Cabin-home on Nolin Creek—Father and Mother—Ancestors in Virginia—Indians, and Grandfather killed by them—A Dark Day—Tales of Abraham's Childhood—Battle with Indians—Capture of Three Girls—His Father's Youth—Learning Carpenter's Trade—Could not Read or Write—Learning of his Wife—Members of Baptist Church—His Mother—On Knob Creek—Abraham Fishing and Hunting—Dennis Hanks—Furniture of his House.

The miserable log cabin in which Abraham Lincoln was born was a floorless, doorless, windowless shanty, situated in one of the most barren and desolate spots of Hardin County, Kentucky. His father made it his home simply because he was too poor to own a better one. Nor was his an exceptional case of penury and want. For the people of that section were generally poor and unlettered, barely able to scrape enough together to keep the wolf of hunger from their abodes.

Here Abraham Lincoln was born February 12th, 1809. His father’s name was Thomas Lincoln; his mother’s maiden name was Nancy Hanks. When they were married, Thomas was twenty-eight years of age and Nancy, his wife, twenty-three. They had been married three years when Abraham was born. Their cabin was in that part of Hardin County which is now embraced in La Rue County, a few miles from Hodgensville—on the south fork of Nolin Creek. A perennial spring of water, gushing in silvery brightness from beneath a rock near by, relieved the barrenness of the location, and won for it the somewhat ambitious name—“Rock Spring Farm.”

“How came Thomas Lincoln here?” the reader will ask, “Whence did he come?” “Who were his ancestors?”

Thomas Lincoln was born in Rockingham County, Virginia, in 1778. Two years later (in 1780), his father, lured by the stories of the remarkable fertility of the soil in Kentucky, and the rapid growth of the population, removed thither for a permanent abode. He had five children at the time—three sons and two daughters—and Thomas was the youngest child but one. He settled in Mercer, now Bullitt County.

Then, a hundred years ago, the Indians in that region, and throughout the whole north-west territory, were deadly hostile to the whites. The pioneer “took his life into his hands” by removing thither. His rifle was his constant companion, that he might defend himself against the savage foe, whether at home or abroad. If he went to the field to plough or build a fence, or into the woods to chop, his rifle was indispensable. He knew not when or where the wily Indian would surprise him.

Four years after the father of Thomas Lincoln moved into Kentucky, he went into the field to build a fence. He took Thomas, who was then about six years old, with him, and sent his two older sons, Mordecai and Josiah, to work in another field not far away. While busily engaged in putting up the fence, a party of Indians in ambush fired at the father and he fell dead. The sons were terribly frightened, and little Thomas was well-nigh paralyzed. Josiah ran to a stockade two miles off, and Mordecai, the eldest, ran to the cabin, from the loft of which, through a loop-hole, he could see the Indians. A savage was in the act of lifting his little brother from the ground, whereupon Mordecai, aiming his gun through the hole in the loft, fired, and killed the “redskin.” The latter fell to the ground instantly, and Thomas ran for his life to the cabin. Mordecai continued at his post, blazing away at the head of every Indian who peered from the underbrush. Soon, however, Josiah arrived from the stockade with a party of settlers; and the savages fled, leaving their dead comrade and a wounded one behind them. Mordecai had done good execution with his rifle.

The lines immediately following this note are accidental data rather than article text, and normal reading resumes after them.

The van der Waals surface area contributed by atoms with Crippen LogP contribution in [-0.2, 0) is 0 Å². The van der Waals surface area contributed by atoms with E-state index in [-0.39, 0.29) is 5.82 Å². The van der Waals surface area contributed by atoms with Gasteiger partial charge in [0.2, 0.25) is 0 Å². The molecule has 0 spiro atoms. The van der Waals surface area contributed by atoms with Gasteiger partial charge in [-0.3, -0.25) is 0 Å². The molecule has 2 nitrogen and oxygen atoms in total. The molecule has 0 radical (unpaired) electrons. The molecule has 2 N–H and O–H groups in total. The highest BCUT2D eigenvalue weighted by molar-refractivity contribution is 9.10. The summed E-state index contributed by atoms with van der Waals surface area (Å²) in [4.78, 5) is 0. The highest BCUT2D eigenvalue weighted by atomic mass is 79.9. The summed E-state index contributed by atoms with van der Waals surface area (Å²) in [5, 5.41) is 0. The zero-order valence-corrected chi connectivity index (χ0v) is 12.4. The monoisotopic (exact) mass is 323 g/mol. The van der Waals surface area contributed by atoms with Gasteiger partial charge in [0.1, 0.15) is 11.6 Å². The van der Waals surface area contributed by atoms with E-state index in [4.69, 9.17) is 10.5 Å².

That was the darkest day that the family of Abraham Lincoln’s grandfather ever knew. The lifeless form of their strong protector, borne into their humble cabin, made it desolate indeed. Who would defend them now? To whom would they look for bread? A home in the wilderness was hardship enough, but the fatal shot of the savage multiplied hardships a hundred fold.

Abraham Lincoln often listened, in his boyhood, to this tale of woe in his grandfather’s cabin. It was a chapter of family history too startling and important to be passed over with a single rehearsal. It was stereotyped and engraved upon Abraham’s young heart, with many other reminiscences and facts connected with life in Kentucky at that early day. His father was a great story-teller, and was noted for his “yarns,”

  By PanEris using Melati.

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